Strategies for Teaching Dancers of All Abilities: Any Dance Can Be Modified to Include Students of All Abilities

By Cone, Theresa P.; Cone, Stephen L. | JOPERD--The Journal of Physical Education, Recreation & Dance, February 2011 | Go to article overview

Strategies for Teaching Dancers of All Abilities: Any Dance Can Be Modified to Include Students of All Abilities


Cone, Theresa P., Cone, Stephen L., JOPERD--The Journal of Physical Education, Recreation & Dance


As the dance class begins, the students form a circle and begin to move to the music. Some students do a small up-and-down knee bounce, others wave their arms side to side, and several nod their heads up and down to the beat of the music. They all smile, excited to be together and happy to dance. Enjoying moments of personal, cultural, and social expression through dance can be an exhilarating experience for students of all ages. Through participation in dance experiences, they learn new movement patterns, have an opportunity to interact socially, gain an understanding of cultural traditions, increase their fitness level, and share their creative imagination with others (Cone & Cone, 2005).

For many students, dance is a component of their physical education program or arts education curriculum. In either program, students with disabilities should have the same opportunities as their peers to learn, perform, and create dances. Any dance can be taught using a developmentally appropriate approach that considers the student's age, ability, and interest. It is the educator's role to create a learning experience that is meaningful and relevant. Educators who eagerly embrace teaching students with disabilities demonstrate an accepting attitude and see the abilities of their students as dancers and dance makers. McCarthy-Brown (2009) stated, "Learning is stifled in a space where individuals do not feel welcome. Everyone has an entry point; and if the paradigm is circular rather than linear then all entry points are valid and valuable" (p. 122). The teacher's positive attitude toward teaching students with disabilities forms the foundation for designing and using appropriate accommodations when needed. In these classes students are respected for their personal learning styles, and success is defined using individualized standards. Tortora (2006) noted, "Individuality emerges as individual differences are supported. Children are encouraged to learn about themselves by feeling and exploring their own existence from a physically and emotionally felt place" (p. 57). Each student's uniqueness contributes to everyone's learning experiences. When students learn that there are many variations of a dance and many different ways to perform a movement, then acceptance of differences is valued and stereotypes are dismissed.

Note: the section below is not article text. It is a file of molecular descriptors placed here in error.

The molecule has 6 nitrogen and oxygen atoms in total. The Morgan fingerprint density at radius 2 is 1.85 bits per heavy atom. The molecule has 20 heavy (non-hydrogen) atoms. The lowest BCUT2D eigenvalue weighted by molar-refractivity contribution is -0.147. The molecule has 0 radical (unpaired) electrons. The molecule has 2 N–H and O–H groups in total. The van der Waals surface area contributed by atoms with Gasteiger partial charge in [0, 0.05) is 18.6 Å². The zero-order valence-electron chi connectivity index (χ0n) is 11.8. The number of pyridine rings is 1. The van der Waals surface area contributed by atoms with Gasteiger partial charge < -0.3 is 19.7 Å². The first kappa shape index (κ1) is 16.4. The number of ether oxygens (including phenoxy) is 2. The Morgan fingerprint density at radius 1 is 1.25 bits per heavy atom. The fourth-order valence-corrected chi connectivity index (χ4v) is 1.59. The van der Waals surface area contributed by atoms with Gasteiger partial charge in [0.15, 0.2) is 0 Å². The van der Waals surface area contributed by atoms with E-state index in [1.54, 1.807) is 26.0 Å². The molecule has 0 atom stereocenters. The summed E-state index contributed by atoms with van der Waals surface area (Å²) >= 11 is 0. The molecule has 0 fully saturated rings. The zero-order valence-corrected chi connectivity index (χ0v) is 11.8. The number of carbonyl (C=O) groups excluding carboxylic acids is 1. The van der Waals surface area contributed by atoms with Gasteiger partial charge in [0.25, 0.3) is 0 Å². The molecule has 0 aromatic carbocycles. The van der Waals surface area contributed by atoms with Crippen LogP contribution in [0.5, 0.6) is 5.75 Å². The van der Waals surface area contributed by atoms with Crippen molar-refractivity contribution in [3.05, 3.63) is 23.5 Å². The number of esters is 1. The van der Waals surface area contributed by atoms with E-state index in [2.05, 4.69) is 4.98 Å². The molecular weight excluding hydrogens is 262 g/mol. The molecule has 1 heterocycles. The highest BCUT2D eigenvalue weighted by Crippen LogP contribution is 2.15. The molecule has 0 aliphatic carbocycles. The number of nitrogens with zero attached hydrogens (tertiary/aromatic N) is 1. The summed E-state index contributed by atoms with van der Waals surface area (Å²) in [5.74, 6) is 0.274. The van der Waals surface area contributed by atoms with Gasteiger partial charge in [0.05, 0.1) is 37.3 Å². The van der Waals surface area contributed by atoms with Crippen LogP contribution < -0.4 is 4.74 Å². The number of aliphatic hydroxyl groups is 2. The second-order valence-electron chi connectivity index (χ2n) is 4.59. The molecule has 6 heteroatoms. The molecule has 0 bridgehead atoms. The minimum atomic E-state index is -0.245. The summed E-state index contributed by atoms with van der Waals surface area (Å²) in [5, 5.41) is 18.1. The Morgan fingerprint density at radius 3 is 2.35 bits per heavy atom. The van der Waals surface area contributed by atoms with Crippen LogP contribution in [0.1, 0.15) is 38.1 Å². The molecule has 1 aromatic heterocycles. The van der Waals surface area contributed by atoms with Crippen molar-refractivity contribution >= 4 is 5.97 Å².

Dance is an ideal activity for students with disabilities because the very nature of dance makes it a personally meaningful, creative, and enjoyable experience. Students socialize while learning a dance, collaborate to create a new dance, and feel group unity when everyone is moving to the same beat. Critical-thinking skills, problem solving, memorization, language acquisition, abstract thinking, analysis, and evaluation are critical dance components that also engage students intellectually (Kaufmann, 2006). Students gain a sense of empowerment, self-worth, and identity as they discover how to use dance to express and communicate their inner thoughts and feelings (Dunphy & Scott, 2003). This learning experience that recognizes a holistic approach is not available anywhere else in the school curriculum. Dance uses the body and its infinite movement possibilities as the conduit to increase understanding of self, others, and our existence in the world. Eisner (1998) also supported the importance of dance-learning experiences in the curriculum, contending that "through the arts students can learn how to discover not only the possibilities the world offers but also their own possibilities. Expression and discovery are two major contributions the arts make to human development" (p. 85). All students have ideas and feelings they want to express, and through dance they can learn how to use movement as another medium of expression and communication in addition to music, visual arts, writing, and speaking. Any dance in the curriculum can be modified to include all students of all abilities. Perhaps the tempo can be altered, the space condensed, the complexity of the steps and gestures adjusted, but the main purpose of the dance remains the same. …

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